Welcome to Superoceras, a blog about science and natural history, slightly biased towards paleontology and zoology, but inclusive of all sciences. Started in October of 2009, my goal is to communicate scientific knowledge (and the occasional piece of nonsense) in an informative and entertaining manner. Feel free to contact me with questions, comments, concerns, or criticism at superoceras(at)gmail(dot)com, and follow me on Twitter @Superoceras for all that and more in 140 characters or less!

Wednesday, July 04, 2012

Seashore Ornithology: The Brown Pelican

One of my favorite shorebirds is by far the brown pelican (Pelecanus occidentalis).  It is small in comparison to the other members of its genus, and it is a fairly common bird in my neck of the woods.  But that makes them no less interesting.  They also have a relatively rich fossil record.  Fossil Pelecanus are known from the Early Oligocene around 30 million years ago, and by that point they were already very like modern forms.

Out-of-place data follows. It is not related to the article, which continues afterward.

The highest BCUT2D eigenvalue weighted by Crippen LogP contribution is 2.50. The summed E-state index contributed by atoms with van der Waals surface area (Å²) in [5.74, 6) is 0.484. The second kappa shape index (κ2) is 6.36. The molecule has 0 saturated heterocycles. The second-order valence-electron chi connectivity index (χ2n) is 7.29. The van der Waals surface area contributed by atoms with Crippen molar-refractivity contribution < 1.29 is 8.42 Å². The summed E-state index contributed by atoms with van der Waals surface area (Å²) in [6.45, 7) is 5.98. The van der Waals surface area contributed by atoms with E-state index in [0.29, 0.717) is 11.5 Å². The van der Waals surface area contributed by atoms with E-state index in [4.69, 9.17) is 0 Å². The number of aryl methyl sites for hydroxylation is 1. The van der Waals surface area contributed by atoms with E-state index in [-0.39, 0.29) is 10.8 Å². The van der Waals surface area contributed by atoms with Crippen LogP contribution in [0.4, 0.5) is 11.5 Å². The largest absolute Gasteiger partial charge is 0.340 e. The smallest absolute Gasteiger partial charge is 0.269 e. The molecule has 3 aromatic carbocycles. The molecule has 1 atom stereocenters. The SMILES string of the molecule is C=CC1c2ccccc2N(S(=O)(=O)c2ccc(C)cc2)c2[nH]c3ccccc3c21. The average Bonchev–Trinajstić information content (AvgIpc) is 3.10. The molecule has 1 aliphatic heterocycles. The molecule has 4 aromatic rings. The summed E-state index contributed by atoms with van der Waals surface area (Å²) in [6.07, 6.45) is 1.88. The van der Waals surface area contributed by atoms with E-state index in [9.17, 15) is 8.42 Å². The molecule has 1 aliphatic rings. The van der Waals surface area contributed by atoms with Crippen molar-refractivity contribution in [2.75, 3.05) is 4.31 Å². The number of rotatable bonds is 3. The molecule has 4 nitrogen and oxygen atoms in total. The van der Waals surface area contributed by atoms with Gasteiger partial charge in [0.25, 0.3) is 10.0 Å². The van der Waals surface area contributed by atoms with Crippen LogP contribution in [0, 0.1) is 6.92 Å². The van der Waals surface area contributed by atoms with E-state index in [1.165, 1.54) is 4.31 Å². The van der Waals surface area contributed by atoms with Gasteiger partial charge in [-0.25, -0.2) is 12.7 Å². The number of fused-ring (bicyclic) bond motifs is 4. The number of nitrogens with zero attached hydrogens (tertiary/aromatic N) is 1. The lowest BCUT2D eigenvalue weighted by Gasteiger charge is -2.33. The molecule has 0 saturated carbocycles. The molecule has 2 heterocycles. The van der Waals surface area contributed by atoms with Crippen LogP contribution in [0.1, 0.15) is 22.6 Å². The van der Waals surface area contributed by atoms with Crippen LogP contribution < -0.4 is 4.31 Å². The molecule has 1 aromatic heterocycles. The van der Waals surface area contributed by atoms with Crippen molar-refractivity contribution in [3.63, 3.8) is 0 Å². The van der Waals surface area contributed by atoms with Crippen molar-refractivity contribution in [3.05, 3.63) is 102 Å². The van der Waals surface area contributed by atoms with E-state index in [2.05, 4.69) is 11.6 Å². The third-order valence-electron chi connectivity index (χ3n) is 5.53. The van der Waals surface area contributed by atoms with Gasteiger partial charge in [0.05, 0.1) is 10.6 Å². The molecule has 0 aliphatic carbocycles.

A pair of Pelecanus occidentalis fly above the beach at North Peninsula State Park, Florida.
Brown pelicans are known for diving for their meals, which they catch in large gular pouches attached to their lower bill.  On land, they move about rather clumsily with their large bodies and webbed feet.  But in flight, they are truly magnificent.  Their long broad wings make them brilliant gliders. And when they flock together, which they do more often than not, they are a sight to see as they soar gently above the sand and waves.

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